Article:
I hate sheet masks. They’re a waste of time.
Paula also has bones to pick with another millennial favourite: sheet masks. "I hate sheet masks. They’re a waste of time. Even a well formulated one is a waste of time. Ingredients are going to penetrate based on their molecular size. Nothing else. Having that sheet on your face does not form enough of a barrier. It’s bullshit that the sheet helps ingredients absorb. We barely have enough time to clean our teeth, let alone spend 20 minutes with our faces cold and wet! You have all the things you need to get done to have a good life and a nice dinner, but you also probably have a good-looking partner in bed waiting for you, what are you at the sink for? Fucking get into bed and relax! I would rather you floss your teeth than bother with a sheet mask."
She’s not big on eye cream, either. "My sister’s friends, who are all academics and very erudite, they say, 'Will you put some face cream in a pot, and label it eye cream?' That made me realise how bad people wanted eye cream! If you’re going to buy one, I want you to buy one that has no fragrance, no colouring agents, no essential oils." Or peel-off masks: "The benefits are overstated." Or even having a time-consuming routine: "You don’t need to wait between layers of skincare, that’s a myth, your face can feel as sticky as anything, it’s fine, just slap it on."
You’d think that much of her tenacity would come from her background in investigative journalism, but Paula tells me she was deeply affected by the acne she developed at 11. "Everything I tried for my skin just hurt. It would make it worse, it would be so inflamed and sore I would cry. So the idea of using products now that are not going to get you anywhere, it just drives me nuts," she explains.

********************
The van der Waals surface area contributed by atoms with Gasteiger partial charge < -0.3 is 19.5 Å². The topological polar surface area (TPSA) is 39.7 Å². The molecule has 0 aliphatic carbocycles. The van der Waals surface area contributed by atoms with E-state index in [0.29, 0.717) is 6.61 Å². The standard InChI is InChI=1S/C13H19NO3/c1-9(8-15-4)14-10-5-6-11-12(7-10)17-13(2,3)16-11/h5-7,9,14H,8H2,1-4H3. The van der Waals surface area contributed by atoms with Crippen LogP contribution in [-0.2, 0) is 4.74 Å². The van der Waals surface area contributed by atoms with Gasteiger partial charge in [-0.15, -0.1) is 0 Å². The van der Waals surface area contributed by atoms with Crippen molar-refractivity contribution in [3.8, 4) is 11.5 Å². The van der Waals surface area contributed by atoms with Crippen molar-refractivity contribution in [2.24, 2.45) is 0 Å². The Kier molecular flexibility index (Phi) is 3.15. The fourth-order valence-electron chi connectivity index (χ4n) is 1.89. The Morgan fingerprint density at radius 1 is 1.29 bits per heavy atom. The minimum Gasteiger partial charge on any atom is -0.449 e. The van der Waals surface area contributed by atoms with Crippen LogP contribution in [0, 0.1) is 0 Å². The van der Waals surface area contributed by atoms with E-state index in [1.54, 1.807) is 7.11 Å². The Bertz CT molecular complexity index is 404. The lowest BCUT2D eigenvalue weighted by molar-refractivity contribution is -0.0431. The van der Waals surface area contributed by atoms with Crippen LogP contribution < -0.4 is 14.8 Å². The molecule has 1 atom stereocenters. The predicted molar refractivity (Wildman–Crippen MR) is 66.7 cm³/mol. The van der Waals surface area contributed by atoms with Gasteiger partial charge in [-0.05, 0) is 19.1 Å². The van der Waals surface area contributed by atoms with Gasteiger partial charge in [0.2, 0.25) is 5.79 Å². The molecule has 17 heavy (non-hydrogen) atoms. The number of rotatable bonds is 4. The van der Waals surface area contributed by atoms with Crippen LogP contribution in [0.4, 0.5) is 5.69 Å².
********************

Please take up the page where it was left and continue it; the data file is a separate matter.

Twenty-three years after the launch of Paula’s Choice, she says there’s more consumer misinformation than ever before. "Fearmongering in beauty is nothing new," she says. ‘‘For example: parabens [a preservative]. Consumers started demanding paraben-free, and brands went with it because they want to make products consumers will buy. The study that got everyone worked up wasn’t even about skincare. Besides, it turns out parabens break down enzymatically on the skin and then they’re denatured. Parabens are natural to plants, like berries, that’s how they fight off bacteria and dirt – they have their own antimicrobial defences which is why they make good preservatives! They’re a food-grade preservative and they’re abundant in plants, but look where we got! People are terrified."
Before I leave the interview, I ask for the key skincare advice she’d give to young women. "Protect, cleanse and exfoliate. Use antioxidants, use skin-replenishing ingredients, stay protected from the sun. Don’t buy anything in a jar. Remember that a good skin diet takes layers. I like BHAs like lactic acid, they’re hydrating and exfoliating. Niacinamide stimulates ceramide production. And keep an eye on any brown spots that appear."
I sit through a lot of presentations as a beauty journalist and I’ve lost count of how many of these involve whimsical brand origin stories involving mythical rare ingredients or inspiration taken from a bygone era. It’s certainly sexier and more appealing to a lot of us than bioengineered antioxidants and ceramides, but as Paula says with a shrug: "A lot of the truth in beauty is disappointing."